Stories from intrepid reporters attending the Illinois Press Foundation Journalism Workshop at Eastern Illinois University
By Michaela Rutledge and Erika Meza
The study abroad program at Eastern Illinois University takes students to their country of choice – Spain, Mexico, Italy and many others – allowing them to gain education and experience.
While studying abroad, students can do internships, student teach, experience a new culture, and most importantly, they learn. They also can earn college credits.
Study abroad is not all fun and games. “There is definitely study in study abroad,” Sarah Grandstaff, study abroad coordinator at EIU, said.
Students are warned that if they do not perform well in their classes, they may not get the credits they are hoping for.
While abroad, students have the option to either enroll in a university in their host country or they can go abroad with EIU professors and learn from them. The type of education they enroll in differs depending on the location they choose.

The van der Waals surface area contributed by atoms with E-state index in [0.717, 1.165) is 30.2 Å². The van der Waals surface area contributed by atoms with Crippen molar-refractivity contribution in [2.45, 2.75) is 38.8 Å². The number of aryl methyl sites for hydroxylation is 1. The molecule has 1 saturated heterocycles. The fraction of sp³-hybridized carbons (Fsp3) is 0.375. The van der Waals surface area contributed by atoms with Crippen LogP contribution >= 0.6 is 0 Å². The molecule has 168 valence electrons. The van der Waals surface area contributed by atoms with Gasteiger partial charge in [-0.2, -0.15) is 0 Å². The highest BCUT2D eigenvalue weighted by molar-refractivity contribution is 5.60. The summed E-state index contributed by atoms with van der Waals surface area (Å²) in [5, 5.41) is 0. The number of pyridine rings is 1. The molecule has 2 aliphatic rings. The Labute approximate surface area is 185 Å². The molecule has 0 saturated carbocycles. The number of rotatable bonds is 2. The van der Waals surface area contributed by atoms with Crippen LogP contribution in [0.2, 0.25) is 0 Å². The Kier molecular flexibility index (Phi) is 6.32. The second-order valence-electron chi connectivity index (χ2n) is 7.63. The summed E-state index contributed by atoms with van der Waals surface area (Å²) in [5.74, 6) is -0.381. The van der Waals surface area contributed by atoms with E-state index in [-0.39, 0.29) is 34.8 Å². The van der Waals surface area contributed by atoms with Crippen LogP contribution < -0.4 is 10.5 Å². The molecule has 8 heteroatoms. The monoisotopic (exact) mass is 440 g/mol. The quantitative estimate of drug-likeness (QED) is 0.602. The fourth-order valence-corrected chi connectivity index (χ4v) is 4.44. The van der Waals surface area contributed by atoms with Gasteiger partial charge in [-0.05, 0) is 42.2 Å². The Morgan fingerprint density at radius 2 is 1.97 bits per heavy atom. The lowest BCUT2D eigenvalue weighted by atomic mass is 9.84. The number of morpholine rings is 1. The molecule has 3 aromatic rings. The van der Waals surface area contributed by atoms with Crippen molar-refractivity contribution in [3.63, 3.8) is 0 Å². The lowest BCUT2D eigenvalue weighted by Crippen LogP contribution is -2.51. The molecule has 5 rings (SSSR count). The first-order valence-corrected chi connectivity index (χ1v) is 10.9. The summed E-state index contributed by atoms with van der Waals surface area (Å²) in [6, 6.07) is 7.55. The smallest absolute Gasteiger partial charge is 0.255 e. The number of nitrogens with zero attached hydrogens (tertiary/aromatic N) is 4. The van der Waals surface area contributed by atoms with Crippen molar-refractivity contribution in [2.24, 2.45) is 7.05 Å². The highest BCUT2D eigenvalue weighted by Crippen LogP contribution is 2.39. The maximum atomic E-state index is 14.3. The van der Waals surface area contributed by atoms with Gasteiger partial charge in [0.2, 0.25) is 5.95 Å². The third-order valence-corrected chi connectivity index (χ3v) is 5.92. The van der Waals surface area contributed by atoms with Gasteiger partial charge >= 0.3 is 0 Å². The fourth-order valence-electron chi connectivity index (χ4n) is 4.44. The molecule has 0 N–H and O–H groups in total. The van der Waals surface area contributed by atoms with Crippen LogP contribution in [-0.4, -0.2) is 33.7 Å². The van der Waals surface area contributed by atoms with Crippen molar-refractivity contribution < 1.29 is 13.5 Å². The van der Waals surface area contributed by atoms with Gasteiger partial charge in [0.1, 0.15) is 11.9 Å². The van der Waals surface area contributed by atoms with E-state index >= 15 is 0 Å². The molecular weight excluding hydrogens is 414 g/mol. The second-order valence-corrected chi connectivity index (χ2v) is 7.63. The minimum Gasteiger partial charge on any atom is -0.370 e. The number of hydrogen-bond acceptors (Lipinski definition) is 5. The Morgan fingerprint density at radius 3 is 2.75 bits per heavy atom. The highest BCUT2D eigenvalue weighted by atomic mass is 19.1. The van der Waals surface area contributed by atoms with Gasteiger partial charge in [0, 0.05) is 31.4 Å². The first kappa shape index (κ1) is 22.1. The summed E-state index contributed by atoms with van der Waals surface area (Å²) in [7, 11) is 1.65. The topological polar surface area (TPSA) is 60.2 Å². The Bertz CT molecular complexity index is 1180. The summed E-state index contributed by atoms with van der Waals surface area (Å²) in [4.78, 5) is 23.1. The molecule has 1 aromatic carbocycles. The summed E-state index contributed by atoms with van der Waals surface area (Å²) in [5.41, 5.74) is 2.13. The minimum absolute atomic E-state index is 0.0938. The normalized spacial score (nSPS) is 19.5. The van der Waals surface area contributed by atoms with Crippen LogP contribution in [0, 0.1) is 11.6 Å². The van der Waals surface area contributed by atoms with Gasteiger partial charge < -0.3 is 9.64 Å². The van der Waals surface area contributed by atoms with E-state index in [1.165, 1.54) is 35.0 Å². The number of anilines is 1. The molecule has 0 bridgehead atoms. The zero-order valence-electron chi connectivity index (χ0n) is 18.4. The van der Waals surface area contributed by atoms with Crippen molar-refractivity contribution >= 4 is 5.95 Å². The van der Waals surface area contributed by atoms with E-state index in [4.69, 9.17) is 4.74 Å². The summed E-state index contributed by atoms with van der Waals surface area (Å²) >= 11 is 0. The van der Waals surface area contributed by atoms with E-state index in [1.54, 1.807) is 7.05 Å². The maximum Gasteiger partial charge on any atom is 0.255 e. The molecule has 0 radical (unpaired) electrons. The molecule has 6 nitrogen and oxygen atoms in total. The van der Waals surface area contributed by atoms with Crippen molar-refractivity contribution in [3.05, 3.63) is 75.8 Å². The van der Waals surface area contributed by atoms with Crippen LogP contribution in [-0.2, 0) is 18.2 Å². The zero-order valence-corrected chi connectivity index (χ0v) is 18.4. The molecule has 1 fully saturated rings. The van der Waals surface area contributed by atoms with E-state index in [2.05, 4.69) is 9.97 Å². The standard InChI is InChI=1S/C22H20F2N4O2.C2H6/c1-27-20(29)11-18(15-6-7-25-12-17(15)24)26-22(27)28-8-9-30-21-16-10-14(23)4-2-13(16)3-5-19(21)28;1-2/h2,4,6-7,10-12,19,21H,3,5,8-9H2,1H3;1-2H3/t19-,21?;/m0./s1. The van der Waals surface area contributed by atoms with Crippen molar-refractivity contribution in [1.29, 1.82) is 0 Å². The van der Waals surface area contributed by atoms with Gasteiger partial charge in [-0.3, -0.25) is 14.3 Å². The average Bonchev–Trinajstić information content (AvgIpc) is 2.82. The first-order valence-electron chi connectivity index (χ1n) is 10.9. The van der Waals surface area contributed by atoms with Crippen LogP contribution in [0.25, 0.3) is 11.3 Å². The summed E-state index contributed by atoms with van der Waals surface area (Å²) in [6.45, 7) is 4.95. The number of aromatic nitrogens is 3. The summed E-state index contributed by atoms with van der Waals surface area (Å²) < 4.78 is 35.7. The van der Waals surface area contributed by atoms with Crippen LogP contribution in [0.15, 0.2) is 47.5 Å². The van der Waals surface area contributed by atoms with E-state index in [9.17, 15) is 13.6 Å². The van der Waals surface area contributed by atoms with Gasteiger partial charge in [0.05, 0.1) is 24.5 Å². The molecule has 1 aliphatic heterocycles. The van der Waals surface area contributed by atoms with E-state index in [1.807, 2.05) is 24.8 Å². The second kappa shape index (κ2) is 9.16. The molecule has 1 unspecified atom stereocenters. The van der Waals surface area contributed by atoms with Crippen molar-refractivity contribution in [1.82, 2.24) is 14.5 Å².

The students get their study abroad credits preapproved by EIU, so taking a class in a foreign country will not affect their ability to graduate on time.
Eastern students must have at least a 2.0 GPA, not be on conduct prohibition, and have spent at least a year at Eastern to study abroad, but requirements may differ depending on the program that they will be completing abroad. Some colleges that students enroll in abroad require they have at least a 3.0.
For students who are concerned that studying abroad is out of their reach, the study abroad coordinators at EIU are willing to help in any way possible.
To support student’s quests for foreign study, the university sets aside about $100,000 to allow students to go abroad without financial burden.
Also, students can help decide how involved they would like the university to be in their schedule abroad. Whether students choose to have a traditional schedule or more of an independent study, the study abroad office supports them in their journey.
Grandstaff says her favorite part of the job is when she sees students who are almost ready to leave.
“I love that moment when they realize, ‘Yes, this is happening.’”